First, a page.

On Father’s Day I found myself in Target looking for a card for my husband from our dogs. (I know, we are silly!) Unlike most people who can probably go into Target for what they need and leave, I actually have to look around the whole store before I am content enough to just leave. I was browsing the book section and was looking at their section on up and coming authors. I tend to get myself into a rut where I only read girly chick-lit, so I thought I’d try something different.
I saw Sophie Littlefield’s book “Garden of Stones” and thought I’d pick it up. All though, in effort of full disclosure, I did save myself some money and buy it on my kindle. The following is the official synopsis on Amazon:
In the dark days of war, a mother makes the ultimate sacrifice
Lucy Takeda is just fourteen years old, living in Los Angeles, when the bombs rain down on Pearl Harbor. Within weeks, she and her mother, Miyako, are ripped from their home, rounded up—along with thousands of other innocent Japanese-Americans—and taken to the Manzanar prison camp.
Buffeted by blistering heat and choking dust, Lucy and Miyako must endure the harsh living conditions of the camp. Corruption and abuse creep into every corner of Manzanar, eventually ensnaring beautiful, vulnerable Miyako. Ruined and unwilling to surrender her daughter to the same fate, Miyako soon breaks. Her final act of desperation will stay with Lucy forever…and spur her to sins of her own.
Bestselling author Sophie Littlefield weaves a powerful tale of stolen innocence and survival that echoes through generations, reverberating between mothers and daughters. It is a moving chronicle of injustice, triumph and the unspeakable acts we commit in the name of love.
I picked up this book because when I read the synopsis I was reminded just exactly how recently in US History the internment of Japanese Americans was. It is said that if we don’t learn history we are bound to repeat it, and though I was younger when it occurred I know that post 9/11 there was a fear in the world that the US would make this mistake again With that being said, this book wouldn’t normally be my cup of tea. I normally venture to the books with cover’s of pastel where the main plot point is about a quirky girl just hoping to find Mr. Right.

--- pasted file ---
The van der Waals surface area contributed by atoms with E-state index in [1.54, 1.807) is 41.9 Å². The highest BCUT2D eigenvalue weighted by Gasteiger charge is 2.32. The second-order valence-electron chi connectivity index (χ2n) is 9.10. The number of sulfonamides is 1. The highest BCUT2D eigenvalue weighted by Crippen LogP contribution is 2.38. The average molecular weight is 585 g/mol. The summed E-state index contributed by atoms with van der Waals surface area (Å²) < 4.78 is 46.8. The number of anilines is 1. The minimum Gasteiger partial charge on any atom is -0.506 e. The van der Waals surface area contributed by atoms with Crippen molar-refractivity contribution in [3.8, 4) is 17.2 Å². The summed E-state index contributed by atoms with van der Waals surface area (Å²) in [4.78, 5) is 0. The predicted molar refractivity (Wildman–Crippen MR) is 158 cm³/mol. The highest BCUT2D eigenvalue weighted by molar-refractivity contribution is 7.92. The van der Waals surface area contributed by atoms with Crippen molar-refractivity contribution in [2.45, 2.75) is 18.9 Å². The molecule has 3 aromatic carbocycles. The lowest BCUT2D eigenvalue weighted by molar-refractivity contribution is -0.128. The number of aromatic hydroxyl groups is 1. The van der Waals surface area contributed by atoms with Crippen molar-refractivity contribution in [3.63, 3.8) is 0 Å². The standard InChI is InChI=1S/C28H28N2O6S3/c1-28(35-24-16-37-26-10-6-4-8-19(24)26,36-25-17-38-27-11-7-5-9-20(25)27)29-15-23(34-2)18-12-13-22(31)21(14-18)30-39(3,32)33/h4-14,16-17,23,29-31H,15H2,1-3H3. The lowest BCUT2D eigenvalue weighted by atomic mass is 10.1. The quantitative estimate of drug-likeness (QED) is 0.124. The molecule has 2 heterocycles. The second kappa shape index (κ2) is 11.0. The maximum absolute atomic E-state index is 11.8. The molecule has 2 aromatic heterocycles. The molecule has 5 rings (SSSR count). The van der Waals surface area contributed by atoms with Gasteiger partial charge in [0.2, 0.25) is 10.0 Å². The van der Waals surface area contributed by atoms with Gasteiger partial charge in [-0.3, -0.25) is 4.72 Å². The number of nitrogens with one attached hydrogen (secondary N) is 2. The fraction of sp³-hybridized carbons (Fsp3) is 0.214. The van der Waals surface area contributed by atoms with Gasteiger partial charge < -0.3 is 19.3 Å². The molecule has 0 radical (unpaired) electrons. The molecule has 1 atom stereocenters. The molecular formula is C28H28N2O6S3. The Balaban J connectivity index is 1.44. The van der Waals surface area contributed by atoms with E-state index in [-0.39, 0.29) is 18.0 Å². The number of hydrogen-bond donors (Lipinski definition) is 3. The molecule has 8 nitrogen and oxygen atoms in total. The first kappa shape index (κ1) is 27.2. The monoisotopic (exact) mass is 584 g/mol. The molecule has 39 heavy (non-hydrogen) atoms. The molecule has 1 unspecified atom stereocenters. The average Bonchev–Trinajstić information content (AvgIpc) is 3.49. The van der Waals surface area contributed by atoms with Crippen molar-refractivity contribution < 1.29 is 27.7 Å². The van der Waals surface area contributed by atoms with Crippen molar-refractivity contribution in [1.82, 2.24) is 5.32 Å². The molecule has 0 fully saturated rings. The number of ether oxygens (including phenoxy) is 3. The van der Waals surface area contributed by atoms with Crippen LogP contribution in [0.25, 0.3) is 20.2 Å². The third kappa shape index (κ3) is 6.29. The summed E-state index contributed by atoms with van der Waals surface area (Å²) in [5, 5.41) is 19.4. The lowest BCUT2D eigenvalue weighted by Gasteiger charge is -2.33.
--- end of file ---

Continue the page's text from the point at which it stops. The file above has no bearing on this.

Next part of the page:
This book is actually two stories in one. The first story takes place in the “present”, which in this book is the late 1970s and the second story takes place is the “past” immediately following Pearl Harbor. The story is that of Lucy Takeda, who is 14 at the time that Pearl Harbor occurs. The part of the story in the past is about her experience prior to, and during, her internment. The present day aspect of the story is more of a murder mystery, in which Lucy Takeda is a main suspect. I know that those stories don’t sound like they should go together, but Sophie Littlefield actually does an incredible job at blending these stories together.
The pacing in this book is spot on. I know with some books it feels like the author is deliberately slowing the pace of the story to create a longer book, or for no reason at all. That is not the case with this book.
I cannot attest to how truthful the representation of life in the internment camps is, but what the author does provide is an image that makes it plainly obvious what turmoil all those interned went through.
Overall, I really enjoyed this story. I was hoping for a little more “history” than was included but it wouldn’t have really added anything to the story to put it in. This book really does surprise you until the last page.
Will you be picking this book up any time soon? What are some of your favorite book genres?